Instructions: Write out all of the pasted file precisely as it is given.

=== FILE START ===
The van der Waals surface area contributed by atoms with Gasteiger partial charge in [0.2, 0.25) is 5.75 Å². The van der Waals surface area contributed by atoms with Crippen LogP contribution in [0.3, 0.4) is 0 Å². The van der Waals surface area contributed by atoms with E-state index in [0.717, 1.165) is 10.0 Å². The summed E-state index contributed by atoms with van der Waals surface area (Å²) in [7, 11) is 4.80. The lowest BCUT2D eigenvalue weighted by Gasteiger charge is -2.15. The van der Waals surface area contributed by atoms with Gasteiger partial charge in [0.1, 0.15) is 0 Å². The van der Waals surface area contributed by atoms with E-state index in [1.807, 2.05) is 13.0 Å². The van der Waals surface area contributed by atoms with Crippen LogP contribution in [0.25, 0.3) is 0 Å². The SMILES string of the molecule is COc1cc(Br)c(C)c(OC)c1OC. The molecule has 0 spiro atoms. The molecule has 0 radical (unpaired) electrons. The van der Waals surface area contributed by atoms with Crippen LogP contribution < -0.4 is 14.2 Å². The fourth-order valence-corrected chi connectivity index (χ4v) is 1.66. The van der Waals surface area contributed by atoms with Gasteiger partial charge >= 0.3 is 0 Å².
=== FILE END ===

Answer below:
The van der Waals surface area contributed by atoms with Gasteiger partial charge in [0.2, 0.25) is 5.75 Å². The van der Waals surface area contributed by atoms with Crippen LogP contribution in [0.3, 0.4) is 0 Å². The van der Waals surface area contributed by atoms with E-state index in [0.717, 1.165) is 10.0 Å². The summed E-state index contributed by atoms with van der Waals surface area (Å²) in [7, 11) is 4.80. The lowest BCUT2D eigenvalue weighted by Gasteiger charge is -2.15. The van der Waals surface area contributed by atoms with Gasteiger partial charge in [0.1, 0.15) is 0 Å². The van der Waals surface area contributed by atoms with E-state index in [1.807, 2.05) is 13.0 Å². The van der Waals surface area contributed by atoms with Crippen LogP contribution in [0.25, 0.3) is 0 Å². The SMILES string of the molecule is COc1cc(Br)c(C)c(OC)c1OC. The molecule has 0 spiro atoms. The molecule has 0 radical (unpaired) electrons. The van der Waals surface area contributed by atoms with Crippen LogP contribution < -0.4 is 14.2 Å². The fourth-order valence-corrected chi connectivity index (χ4v) is 1.66. The van der Waals surface area contributed by atoms with Gasteiger partial charge >= 0.3 is 0 Å².